• The elevator pitch is going to be essential if you are showing comic or manga work relating to a story that you are working on. An elevator pitch is a theoretical situation where you imagine you are standing in an elevator with the one person who could make your comic a reality, publishing, making a show, whatever. It’s your one moment, and you get the time it takes to go from one floor to the next, typically about 8 to 10 seconds to explain your work. Practice this over and over until you get it down by memory. Don’t be afraid to change it as you learn and your work grows/improves, but try to be consistent every time you talk about it, it’ll make it easier to remember.
  • Pay attention to the recommendations for bringing in your work. If they ask for a short portfolio with x-number of art pieces, don’t be surprised if that’s all you get time to review. I usually suggest that you bring in copies for a reviewer to look at if there is extra free time, or they specifically ask for it. There is almost nothing as awkward as a reviewer asking for a sample, and you don’t have one to review. This also means bringing business cards, or a leave behind. I wouldn’t offer one though unless asked. They have other reviews to do that day or all weekend, don’t burden them by trying to use up more than your allotted time.

Hosting a Panel

Hosting a panel can be a fantastic way to raise awareness about something important to you, your series, or collaborative that you might be a part of. The first panel I moderated was at Anime Expo in 2018. Belive it or not, I wasn't actually supposed to be a moderator or on the first panel at all!

However, when one was needed, I volunteered and it went very well! I ended up moderating both panels on both days. Paneling might not seem very helpful in the long scheme, as it doesn't pay money usually, however this panel changed the course of my career. Afterwards I was offered a residential position by Wacom and Graphixly/Clip Studio at San Diego Comic Con and CTNXpo that same year! All by taking a chance and joining a panel!

Generally, a panel about a smaller indie creator and their work generally might struggle to have a large audience, and attendance is counted. So being broad at first, usually with a host or team of panelists, can keep it more interesting! Be sure to pay attention to what type of convention you are hosting the panel at. You wouldn’t host a Star Trek panel at an anime convention. You could, but it might not get the best results.

Here are some other tips for hosting panels:

  • Arrive early, be ready when it is your turn to set up for the panel. Depending on the size of the convention, you might have 5 minutes or 15minutes+ to set up and prepare your panel. If the time is sparse, being prepared will make the process smoother. When your panel is over, don’t linger inside the room. If you’d like to talk with guests who attended your panel, step outside and talk to them there.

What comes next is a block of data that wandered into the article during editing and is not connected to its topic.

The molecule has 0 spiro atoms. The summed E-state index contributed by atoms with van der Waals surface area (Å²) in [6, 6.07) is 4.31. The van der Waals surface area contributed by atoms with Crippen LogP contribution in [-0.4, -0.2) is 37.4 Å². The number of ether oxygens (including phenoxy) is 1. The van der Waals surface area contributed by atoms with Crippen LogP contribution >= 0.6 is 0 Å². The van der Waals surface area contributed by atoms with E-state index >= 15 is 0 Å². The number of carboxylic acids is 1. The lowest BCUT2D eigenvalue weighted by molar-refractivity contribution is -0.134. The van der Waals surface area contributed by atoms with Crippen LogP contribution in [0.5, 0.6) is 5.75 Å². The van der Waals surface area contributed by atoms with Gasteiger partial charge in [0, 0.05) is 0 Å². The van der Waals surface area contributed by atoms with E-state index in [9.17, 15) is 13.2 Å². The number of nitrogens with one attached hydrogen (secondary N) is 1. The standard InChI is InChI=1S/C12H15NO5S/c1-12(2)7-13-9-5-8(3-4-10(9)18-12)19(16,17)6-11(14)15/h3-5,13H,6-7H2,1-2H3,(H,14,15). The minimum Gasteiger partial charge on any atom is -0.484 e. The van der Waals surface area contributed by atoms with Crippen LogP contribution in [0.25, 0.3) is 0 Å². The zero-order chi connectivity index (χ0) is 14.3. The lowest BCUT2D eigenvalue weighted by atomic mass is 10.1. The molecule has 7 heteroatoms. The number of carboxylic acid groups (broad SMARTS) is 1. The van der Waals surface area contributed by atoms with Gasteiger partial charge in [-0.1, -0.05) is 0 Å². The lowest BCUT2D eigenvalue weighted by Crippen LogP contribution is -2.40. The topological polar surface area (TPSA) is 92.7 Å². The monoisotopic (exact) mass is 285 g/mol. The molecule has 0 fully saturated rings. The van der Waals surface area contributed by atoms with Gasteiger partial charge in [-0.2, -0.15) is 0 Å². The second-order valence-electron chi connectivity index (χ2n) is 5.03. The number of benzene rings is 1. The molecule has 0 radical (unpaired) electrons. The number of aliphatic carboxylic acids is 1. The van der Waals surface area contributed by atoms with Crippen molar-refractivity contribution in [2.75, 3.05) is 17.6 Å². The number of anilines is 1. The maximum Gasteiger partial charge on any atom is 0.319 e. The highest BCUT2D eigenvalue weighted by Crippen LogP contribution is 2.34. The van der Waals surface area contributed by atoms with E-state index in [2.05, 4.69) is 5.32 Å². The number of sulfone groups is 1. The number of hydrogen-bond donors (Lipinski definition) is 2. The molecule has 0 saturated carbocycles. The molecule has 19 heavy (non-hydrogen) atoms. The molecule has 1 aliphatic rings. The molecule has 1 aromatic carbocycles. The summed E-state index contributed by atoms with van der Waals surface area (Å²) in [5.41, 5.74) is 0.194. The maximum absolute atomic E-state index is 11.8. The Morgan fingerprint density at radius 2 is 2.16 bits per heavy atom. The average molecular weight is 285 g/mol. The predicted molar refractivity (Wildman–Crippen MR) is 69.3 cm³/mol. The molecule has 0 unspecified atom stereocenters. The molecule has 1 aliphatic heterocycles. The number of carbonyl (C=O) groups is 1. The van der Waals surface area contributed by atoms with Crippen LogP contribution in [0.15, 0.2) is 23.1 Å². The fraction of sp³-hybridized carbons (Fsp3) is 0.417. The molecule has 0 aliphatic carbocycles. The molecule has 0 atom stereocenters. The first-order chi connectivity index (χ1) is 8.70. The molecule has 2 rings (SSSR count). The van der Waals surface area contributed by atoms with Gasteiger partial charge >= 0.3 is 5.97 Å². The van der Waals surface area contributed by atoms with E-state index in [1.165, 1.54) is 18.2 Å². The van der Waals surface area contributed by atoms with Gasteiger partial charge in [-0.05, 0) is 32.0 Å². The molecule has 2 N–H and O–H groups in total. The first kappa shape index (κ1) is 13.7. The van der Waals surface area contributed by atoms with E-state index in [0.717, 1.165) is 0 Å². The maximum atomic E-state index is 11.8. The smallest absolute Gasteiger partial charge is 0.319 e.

• Keep questions and answers short. Preparing some answers in advance for predictable questions can help with this one, but it can be hard to predict what people will ask you. That said, keeping your answers as short and efficient as possible will allow you to get more questions in, something I think everyone can appreciate.
  • Unless the panel focus is trivia, try to avoid it if possible. It can lead to arguments and disagreements which can completely derail a panel. Not good for anyone involved!
  • After the convention, follow up with any really important connections you made. Don’t send these out on Sunday or Monday after you get home. A lot of creators and publishers are rushing back to work and are going to be quite busy. Usually sometime within the week after the convention is fine. From there, keep in touch! Play it by ear, and you might be able to get some new connections or friends. Be genuine.

Other things to consider

Attending conventions is far more than about making money selling comics, art, or whatever. It's about establishing a presence within the industry. Taking a chance at an opportunity and being ready for that opportunity is part of the social game that we play as creators. The above image is a list of some of the amazing things that I got to do as a result of taking a chance and moderating at the panel that I mentioned at the start of the article. I've gotten to tour animation studios, been hired for promotional artwork, and I've been a resident at one of the largest conventions in the world at one of the biggest names in the art tech industry. I've been able to do more panels, host webinars, and even more things.